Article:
Is This Healing Balm for Me?

“Is there no balm in Gilead? Is there no physician there? Why then has the health of my poor people not been restored?” – Jeremiah 8:22

“All lives matter.”

“What about black on black crime?”

“Colored folk are not people. Pretty obvious.”

“I hope you die in a fiery car crash.”

“#WhitePride, if that offends you, you’re the racist.”

“#Exterminate the people who have a problem with whites.”

Well. if I’m gonna be a racist anyway then all the n*ggers can go to hell…Besides, n*ggers have too much monkey in their system.”

These are some of the responses I received to “10 Ways to Actively Reject Your White Privilege,” a Facebook graphic based on a blog post I wrote.

There were emails. Voicemails. Facebook comments. People even went out of their way to harass me on an unrelated devotional I wrote about my then sick, and now deceased, grandmother.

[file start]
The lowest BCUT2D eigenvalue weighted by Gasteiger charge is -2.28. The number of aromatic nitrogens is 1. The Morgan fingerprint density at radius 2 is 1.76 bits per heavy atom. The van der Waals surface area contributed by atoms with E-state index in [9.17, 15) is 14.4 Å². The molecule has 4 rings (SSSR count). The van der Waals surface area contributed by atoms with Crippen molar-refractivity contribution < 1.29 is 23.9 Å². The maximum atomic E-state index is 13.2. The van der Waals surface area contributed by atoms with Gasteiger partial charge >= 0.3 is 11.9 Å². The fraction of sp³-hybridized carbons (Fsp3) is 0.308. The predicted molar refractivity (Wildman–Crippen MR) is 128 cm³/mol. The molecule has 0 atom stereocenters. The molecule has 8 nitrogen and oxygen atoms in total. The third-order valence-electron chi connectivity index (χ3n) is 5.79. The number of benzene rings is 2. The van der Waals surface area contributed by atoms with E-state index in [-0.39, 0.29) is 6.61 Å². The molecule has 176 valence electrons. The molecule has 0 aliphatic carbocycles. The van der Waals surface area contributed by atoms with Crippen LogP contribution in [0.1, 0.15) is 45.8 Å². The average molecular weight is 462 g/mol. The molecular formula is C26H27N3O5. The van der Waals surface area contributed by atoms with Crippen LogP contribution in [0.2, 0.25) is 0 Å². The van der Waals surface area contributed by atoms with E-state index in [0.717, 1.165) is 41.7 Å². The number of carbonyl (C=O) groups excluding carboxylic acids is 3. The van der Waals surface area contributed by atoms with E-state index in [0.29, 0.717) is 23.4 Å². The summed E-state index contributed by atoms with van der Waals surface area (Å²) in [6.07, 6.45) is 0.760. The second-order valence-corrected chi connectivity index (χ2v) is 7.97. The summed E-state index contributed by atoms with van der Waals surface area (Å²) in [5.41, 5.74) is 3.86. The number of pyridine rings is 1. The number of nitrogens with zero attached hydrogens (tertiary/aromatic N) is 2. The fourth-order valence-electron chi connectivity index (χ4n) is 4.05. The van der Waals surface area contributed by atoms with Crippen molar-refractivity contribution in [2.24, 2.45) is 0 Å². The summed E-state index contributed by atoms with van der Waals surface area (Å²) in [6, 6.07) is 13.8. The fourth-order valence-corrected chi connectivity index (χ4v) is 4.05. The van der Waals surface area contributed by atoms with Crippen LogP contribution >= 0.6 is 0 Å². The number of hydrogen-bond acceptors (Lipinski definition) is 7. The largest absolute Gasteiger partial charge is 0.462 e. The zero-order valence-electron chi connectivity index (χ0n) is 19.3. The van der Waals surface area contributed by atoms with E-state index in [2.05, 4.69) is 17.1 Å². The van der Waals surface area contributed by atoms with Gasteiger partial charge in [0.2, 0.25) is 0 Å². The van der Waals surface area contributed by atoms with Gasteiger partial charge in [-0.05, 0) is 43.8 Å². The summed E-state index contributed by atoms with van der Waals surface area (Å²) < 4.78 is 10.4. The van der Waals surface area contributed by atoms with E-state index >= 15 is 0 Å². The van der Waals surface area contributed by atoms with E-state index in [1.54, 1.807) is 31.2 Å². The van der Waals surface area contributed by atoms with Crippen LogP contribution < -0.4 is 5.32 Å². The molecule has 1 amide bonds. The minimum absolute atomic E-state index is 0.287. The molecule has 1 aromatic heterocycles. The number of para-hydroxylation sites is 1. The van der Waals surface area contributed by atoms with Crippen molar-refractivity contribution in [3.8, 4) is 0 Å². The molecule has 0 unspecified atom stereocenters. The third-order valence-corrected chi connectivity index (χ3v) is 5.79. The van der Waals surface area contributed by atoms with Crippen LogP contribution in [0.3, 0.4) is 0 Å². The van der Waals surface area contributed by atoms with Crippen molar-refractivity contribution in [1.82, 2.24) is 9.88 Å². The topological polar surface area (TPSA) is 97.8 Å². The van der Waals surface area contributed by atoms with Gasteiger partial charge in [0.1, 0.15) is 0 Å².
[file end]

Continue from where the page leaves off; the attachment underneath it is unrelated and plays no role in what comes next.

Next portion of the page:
White America’s love affair with racism runs deep.

Its love affair with the denial of that racism runs even deeper.

I was shocked at how many racist threats I received from people who simultaneously told me how racist they weren’t.

Perhaps, “racists in denial” could take a lesson from Jeremiah.

When I read about the prophet Jeremiah, I can’t help but wonder if Jeremiah’s lament for an all-powerful Physician includes a lamentation for himself.

Was Jeremiah arrogant enough to think he was exempt from needing a Divine transformation—that there were that many leaps between observing wickedness and becoming the one who perpetuates it?

I like to think when Jeremiah says “my people,” he is fleeing from deflection and accepting that his deliverance is intertwined with theirs. 

When we denounce sin, we must not assume that what exists in others could never exist in us. There is a healing balm from Gilead, but part of the first step towards that healing is admitting you are sick.


Is this healing balm for me? Sweet Physician, show me the ways my heart is sick, and humble me enough to accept the right healing. Amen.

About the Author
Marchaé Grair is the editor of the United Church of Christ blog, New Sacred, and the UCC social media associate.